Country Reports 2014 indicates that although the law forbids discrimination based on ethnicity, the government did not effectively enforce these prohibitions and Roma “often experienced discrimination and violence.”[viii]

[29]     The NDP item 13.5 reports:

In Romania, in 2014 it was argued that “Anti-Roma rhetoric emerges from politicians across all three major political parties – the left, the right and the Liberals”,160 including through statements made during TV interviews and online.[ix]

[30]     The NDP item 13.5 reports:

Negative attitudes and behaviours towards the Roma population and its labour market participation are constantly encountered in the public sphere. According to the FRA report from 2018, Roma from Romania felt more discriminated against (in 2016 than in 2011) due to being Roma when looking for a job and at work in the past five years.[x]

[31]     A careful review of objective documentary evidence corroborates the claimants’ evidence of ongoing and systemic discrimination suffered in education, access to healthcare, and threats to their life, amounting to persecution. Therefore, the claimants fear to return to Romania as an ethnic Roma is objectively well-founded.

State Protection

[32]     The police have been regularly charged for applying double standards in their investigation for crimes involving Roma individuals. Some cases of genuine contempt have been reported where police officers clearly suggested that attacks on Roma were their own fault. Roma are also discouraged by police officers from filing criminal reports.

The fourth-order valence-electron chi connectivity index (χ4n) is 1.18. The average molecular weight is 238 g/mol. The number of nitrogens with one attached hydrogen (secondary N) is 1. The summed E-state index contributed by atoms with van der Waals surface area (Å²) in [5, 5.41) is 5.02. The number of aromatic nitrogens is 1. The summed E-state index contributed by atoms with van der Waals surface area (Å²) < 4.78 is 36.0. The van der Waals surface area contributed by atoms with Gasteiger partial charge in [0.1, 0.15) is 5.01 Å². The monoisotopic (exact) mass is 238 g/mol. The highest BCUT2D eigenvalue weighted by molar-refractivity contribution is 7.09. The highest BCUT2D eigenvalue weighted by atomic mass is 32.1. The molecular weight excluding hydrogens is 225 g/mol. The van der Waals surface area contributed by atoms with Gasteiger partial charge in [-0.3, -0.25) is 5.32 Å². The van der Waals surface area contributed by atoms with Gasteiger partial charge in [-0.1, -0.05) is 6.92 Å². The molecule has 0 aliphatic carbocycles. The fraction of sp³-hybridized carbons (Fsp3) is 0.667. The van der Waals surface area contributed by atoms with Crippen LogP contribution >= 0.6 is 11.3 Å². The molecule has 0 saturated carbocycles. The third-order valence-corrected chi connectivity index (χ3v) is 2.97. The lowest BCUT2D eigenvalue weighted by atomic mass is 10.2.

[33]     The claimants related their own experiences in relation to the experiences of them and their families in seeking state protection credibly at the hearing and in their BOC narratives.

[34]     Taking all of these factors into account, including the objective evidence together, the panel finds that there is clear and convincing evidence on a balance of probabilities that adequate state protection is not reasonably forthcoming to the claimants in Romania.

Internal Flight Alternative (IFA)

[35]     The panel have also considered whether there is a viable internal flight alternative exists for the claimants. The documentary evidence above shows that anti-Roma sentiments are prevalent throughout Romania. The panel finds that there is a serious possibility of persecution throughout Romania. The panel finds that there is no viable internal flight alternative is available to them because of their Roma ethnicity and in the particular circumstances of these claimants.


[36]     For the foregoing reasons, in the particular circumstance of these claims, the panel finds that the claimants have established a serious possibility that they will face persecution because of their ethnicity as Roma if they were to return to Romania and are, therefore, Convention refugees pursuant to section 96 of the Immigration and Refugee Protection Act.

[i] The Immigration and Refugee Protection Act (IRPA), S.C. 2001, c.27, as amended, sections 96 and 97(1).

[ii] Exhibit 1, Claim Referral Information from CBSA/IRCC.

[iii] Exhibit 7, Disclosure personal-counsel – January 21, 2021.

[iv] Exhibit 9, Disclosure personal-counsel January 26, 2021.

[v] Canada (Attorney General) v. Ward, [1993] 2 S.C.R. 689, 103 D.L.R. (4th) 1, 20 Imm. L.R. (2d) 85.

[vi] Exhibit 3, Index of National Documentation Package for Romania – April 16, 2021 Version.

[vii] Ibid., item 2.1

[viii] Ibid., item 13.4.

[ix] Ibid., item 13.5.

[x] Ibid.